Reduced eGFR may be associated with increased cancer risk
Reduced eGFR was associated with a modestly greater risk for certain types of cancer in patients with mild to severe CKD, according to a published study.
“Kidney dysfunction leads to retention of metabolic waste products, and results in the disruption of multiple pathways, including disorders of the immune system, inducing inflammation, the activation of the renin-angiotensin system and endothelial abnormalities, all of which have been suggested to increase cancer risk,” Hong Xu, MD, of the Karolinska Institute in Solna, Sweden, and colleagues wrote. “Various studies have reported higher cancer incidence among patients with end-stage kidney disease. For less severe CKD, however, evidence is less robust and at times conflicting for both any-type and site-specific cancer incidence.”
To explore the associations between kidney function and cancer incidence, researchers used data from the Stockholm Creatinine Measurements project to identify 719,033 participants aged 40 years or older who had creatinine concentrations within the range of 0.5 mg/dL to 17 mg/dL and had no history of cancer.
Baseline eGFR was measured and categorized as being either at least 105 ml/min/1.73 m2, 90 ml/min/1.73 m 2 to 104 ml/min/1.73 m 2, 60 ml/min/1.73 m2 to 89 ml/min/1.73 m2, 30 ml/min/1.73 m2 to 59 ml/min/1.73 m2 or less than 30 ml/min/1.73 m2. Reduced eGFR was defined as less than 60 ml/min/1.72 m2 and eGFR of 90 ml/min/1.73 m2 to 104 ml/min/1.73 m2 served as the reference group because the incidence of cancer was lowest in this category.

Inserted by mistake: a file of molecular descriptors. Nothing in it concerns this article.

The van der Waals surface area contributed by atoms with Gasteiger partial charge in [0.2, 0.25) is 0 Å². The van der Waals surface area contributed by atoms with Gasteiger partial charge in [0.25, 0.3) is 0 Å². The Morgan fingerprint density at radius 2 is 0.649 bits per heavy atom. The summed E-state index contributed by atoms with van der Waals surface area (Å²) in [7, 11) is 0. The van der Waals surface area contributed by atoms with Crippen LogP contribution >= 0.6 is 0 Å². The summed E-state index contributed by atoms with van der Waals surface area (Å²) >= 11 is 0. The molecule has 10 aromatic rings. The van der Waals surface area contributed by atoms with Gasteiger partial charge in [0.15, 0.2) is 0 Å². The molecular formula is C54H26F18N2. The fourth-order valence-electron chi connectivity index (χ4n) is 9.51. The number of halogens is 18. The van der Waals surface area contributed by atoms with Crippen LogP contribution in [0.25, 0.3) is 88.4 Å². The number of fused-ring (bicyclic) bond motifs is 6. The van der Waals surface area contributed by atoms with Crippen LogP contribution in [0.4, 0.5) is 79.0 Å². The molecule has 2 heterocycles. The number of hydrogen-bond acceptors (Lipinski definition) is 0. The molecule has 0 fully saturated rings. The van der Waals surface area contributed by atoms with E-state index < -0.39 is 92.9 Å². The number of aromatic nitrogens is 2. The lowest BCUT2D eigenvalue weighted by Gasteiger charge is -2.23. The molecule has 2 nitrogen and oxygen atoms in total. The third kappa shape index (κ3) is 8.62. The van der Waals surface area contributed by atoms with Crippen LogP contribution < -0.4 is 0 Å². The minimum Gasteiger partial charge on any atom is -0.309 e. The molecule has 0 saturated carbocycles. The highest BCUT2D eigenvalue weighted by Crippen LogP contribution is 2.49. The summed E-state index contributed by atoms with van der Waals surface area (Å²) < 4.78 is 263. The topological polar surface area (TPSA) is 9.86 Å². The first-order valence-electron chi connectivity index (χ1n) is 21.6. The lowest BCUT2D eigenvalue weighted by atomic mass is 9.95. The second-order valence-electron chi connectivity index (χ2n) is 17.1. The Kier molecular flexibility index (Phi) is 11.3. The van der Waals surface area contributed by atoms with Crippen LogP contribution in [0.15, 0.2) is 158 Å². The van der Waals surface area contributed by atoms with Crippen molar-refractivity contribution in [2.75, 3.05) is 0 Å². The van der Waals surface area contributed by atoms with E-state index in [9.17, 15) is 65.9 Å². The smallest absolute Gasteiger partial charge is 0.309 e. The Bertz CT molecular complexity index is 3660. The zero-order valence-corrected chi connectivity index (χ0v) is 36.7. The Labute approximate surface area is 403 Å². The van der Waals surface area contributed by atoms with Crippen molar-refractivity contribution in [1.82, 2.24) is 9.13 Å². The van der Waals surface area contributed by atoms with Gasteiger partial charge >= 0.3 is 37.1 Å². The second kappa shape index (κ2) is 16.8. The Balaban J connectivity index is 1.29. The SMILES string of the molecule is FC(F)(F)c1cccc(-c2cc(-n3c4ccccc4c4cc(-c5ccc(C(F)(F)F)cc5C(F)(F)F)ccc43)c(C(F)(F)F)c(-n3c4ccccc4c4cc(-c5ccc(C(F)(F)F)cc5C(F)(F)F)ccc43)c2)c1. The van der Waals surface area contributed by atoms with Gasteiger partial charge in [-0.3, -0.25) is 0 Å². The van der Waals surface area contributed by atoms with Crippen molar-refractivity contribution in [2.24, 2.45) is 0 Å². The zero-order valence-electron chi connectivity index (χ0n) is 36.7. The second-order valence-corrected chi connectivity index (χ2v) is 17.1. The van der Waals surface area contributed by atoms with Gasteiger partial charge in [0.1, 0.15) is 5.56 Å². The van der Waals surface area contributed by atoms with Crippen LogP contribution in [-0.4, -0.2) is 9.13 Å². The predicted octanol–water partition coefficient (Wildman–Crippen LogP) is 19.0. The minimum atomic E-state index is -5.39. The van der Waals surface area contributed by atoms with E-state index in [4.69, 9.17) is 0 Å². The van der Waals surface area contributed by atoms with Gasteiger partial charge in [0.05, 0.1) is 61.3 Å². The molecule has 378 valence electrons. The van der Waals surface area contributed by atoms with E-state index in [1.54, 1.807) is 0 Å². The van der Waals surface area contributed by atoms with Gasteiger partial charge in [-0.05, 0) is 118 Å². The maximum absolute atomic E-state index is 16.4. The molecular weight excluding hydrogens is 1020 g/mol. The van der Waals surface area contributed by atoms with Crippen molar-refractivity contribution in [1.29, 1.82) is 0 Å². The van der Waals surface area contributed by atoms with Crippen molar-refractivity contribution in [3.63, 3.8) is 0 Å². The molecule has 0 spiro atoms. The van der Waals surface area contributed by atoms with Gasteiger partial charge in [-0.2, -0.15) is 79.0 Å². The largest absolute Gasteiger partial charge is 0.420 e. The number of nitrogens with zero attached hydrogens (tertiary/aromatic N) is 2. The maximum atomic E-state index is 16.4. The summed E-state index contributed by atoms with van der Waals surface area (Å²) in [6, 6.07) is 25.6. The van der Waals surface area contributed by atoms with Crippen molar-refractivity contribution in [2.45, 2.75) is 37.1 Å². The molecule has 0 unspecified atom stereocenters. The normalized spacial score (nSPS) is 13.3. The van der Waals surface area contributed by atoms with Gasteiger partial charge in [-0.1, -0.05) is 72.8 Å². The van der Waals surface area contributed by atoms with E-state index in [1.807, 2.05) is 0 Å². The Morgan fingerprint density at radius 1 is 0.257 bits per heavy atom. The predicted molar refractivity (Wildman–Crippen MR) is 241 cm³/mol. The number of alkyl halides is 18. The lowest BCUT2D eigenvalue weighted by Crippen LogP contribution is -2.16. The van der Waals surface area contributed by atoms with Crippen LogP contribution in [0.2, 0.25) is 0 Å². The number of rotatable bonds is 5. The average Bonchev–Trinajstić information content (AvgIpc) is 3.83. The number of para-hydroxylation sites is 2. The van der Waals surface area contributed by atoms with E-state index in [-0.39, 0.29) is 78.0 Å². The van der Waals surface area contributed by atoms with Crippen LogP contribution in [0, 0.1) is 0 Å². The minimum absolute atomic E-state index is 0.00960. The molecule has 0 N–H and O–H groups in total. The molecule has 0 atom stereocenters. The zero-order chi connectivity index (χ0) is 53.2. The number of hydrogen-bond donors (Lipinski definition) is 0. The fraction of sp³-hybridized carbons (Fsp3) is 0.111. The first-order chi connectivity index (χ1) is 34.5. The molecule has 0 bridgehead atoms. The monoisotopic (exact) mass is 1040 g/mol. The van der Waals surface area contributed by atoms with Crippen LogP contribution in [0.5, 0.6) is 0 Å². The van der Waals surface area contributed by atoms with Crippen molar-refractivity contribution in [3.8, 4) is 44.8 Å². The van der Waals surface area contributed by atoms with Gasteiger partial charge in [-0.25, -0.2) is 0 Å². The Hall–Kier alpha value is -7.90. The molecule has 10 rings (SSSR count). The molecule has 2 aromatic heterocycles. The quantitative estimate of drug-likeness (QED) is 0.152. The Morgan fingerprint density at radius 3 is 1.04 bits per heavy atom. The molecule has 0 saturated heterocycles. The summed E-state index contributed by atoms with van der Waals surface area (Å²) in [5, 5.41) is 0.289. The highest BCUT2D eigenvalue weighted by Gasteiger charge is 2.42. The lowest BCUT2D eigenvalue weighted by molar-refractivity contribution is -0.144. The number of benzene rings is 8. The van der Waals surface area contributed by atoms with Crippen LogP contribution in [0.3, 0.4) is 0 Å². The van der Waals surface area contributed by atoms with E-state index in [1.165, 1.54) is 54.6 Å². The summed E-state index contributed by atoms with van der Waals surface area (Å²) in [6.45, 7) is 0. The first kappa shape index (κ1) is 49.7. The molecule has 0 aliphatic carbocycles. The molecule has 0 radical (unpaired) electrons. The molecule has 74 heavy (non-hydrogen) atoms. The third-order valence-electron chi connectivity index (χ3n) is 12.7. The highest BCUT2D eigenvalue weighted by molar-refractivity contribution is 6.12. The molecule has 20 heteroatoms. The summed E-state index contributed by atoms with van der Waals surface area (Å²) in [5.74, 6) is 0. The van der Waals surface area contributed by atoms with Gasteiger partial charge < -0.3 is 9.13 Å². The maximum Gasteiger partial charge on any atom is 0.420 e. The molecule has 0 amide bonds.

Researchers quantified the associations of baseline eGFR and incidence of any-type and site-specific cancer during a median follow-up of 5 years. During this time, 64,319 cases of cancer were detected, affecting 9% of the study population.
Researchers found that, compared with eGFR of 90 ml/min/m2 to 104 ml/min/m2, lower eGFR strata was associated with a greater cancer risk (eGFR of 30 ml/min/m2 to 59 ml/min/m2, adjusted HR = 1.08; eGFR of <30 ml/min/m2, aHR = 1.24), with the association being strongest with skin, urogenital, prostate and hematological cancers.
Researchers also found the risk for any-type of cancer, as well as skin and urogenital, was elevated throughout the follow-up time but was greater in the first 12 months of observation. After the first 12 months, researchers did not find associations between lower eGFR and hematological and prostate cancers.
“Detection bias and reverse causality may partly explain higher risks in the risk of cancer during the first year of follow-up, but they less likely explain higher risks in the long term, particularly for all-cancers as well as cancers of skin and urogenital system,” the researchers wrote. “We suggest further studies on the topic to take into account these biases when studying health care data. As a practical application, our findings may help health care policy makers to develop and implement appropriate strategies for cancer screening and monitoring in the context of CKD as well as help health service planning.” – by Melissa J. Webb
Disclosures: Xu reports no relevant financial disclosures. Please see the study for all other authors’ relevant financial disclosures.